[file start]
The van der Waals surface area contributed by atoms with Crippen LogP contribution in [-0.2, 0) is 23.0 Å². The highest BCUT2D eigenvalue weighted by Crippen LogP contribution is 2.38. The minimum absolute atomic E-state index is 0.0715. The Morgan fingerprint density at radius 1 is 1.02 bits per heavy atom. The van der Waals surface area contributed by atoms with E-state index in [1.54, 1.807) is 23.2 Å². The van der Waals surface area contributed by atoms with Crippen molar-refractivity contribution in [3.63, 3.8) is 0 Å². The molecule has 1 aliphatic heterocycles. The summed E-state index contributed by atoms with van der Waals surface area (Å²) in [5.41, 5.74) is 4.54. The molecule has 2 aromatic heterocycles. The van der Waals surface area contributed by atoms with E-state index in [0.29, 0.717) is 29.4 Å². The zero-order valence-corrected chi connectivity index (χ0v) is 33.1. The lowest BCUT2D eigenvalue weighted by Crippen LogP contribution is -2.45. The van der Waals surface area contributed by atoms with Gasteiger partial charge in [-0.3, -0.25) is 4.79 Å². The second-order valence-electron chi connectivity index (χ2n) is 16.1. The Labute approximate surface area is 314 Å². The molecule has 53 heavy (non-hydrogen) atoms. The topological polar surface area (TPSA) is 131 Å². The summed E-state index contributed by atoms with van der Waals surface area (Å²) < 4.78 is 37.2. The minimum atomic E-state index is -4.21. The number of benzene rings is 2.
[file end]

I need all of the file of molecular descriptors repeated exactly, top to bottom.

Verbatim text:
The van der Waals surface area contributed by atoms with Crippen LogP contribution in [-0.2, 0) is 23.0 Å². The highest BCUT2D eigenvalue weighted by Crippen LogP contribution is 2.38. The minimum absolute atomic E-state index is 0.0715. The Morgan fingerprint density at radius 1 is 1.02 bits per heavy atom. The van der Waals surface area contributed by atoms with E-state index in [1.54, 1.807) is 23.2 Å². The van der Waals surface area contributed by atoms with Crippen molar-refractivity contribution in [3.63, 3.8) is 0 Å². The molecule has 1 aliphatic heterocycles. The summed E-state index contributed by atoms with van der Waals surface area (Å²) in [5.41, 5.74) is 4.54. The molecule has 2 aromatic heterocycles. The van der Waals surface area contributed by atoms with E-state index in [0.29, 0.717) is 29.4 Å². The zero-order valence-corrected chi connectivity index (χ0v) is 33.1. The lowest BCUT2D eigenvalue weighted by Crippen LogP contribution is -2.45. The van der Waals surface area contributed by atoms with Gasteiger partial charge in [-0.3, -0.25) is 4.79 Å². The second-order valence-electron chi connectivity index (χ2n) is 16.1. The Labute approximate surface area is 314 Å². The molecule has 53 heavy (non-hydrogen) atoms. The topological polar surface area (TPSA) is 131 Å². The summed E-state index contributed by atoms with van der Waals surface area (Å²) < 4.78 is 37.2. The minimum atomic E-state index is -4.21. The number of benzene rings is 2.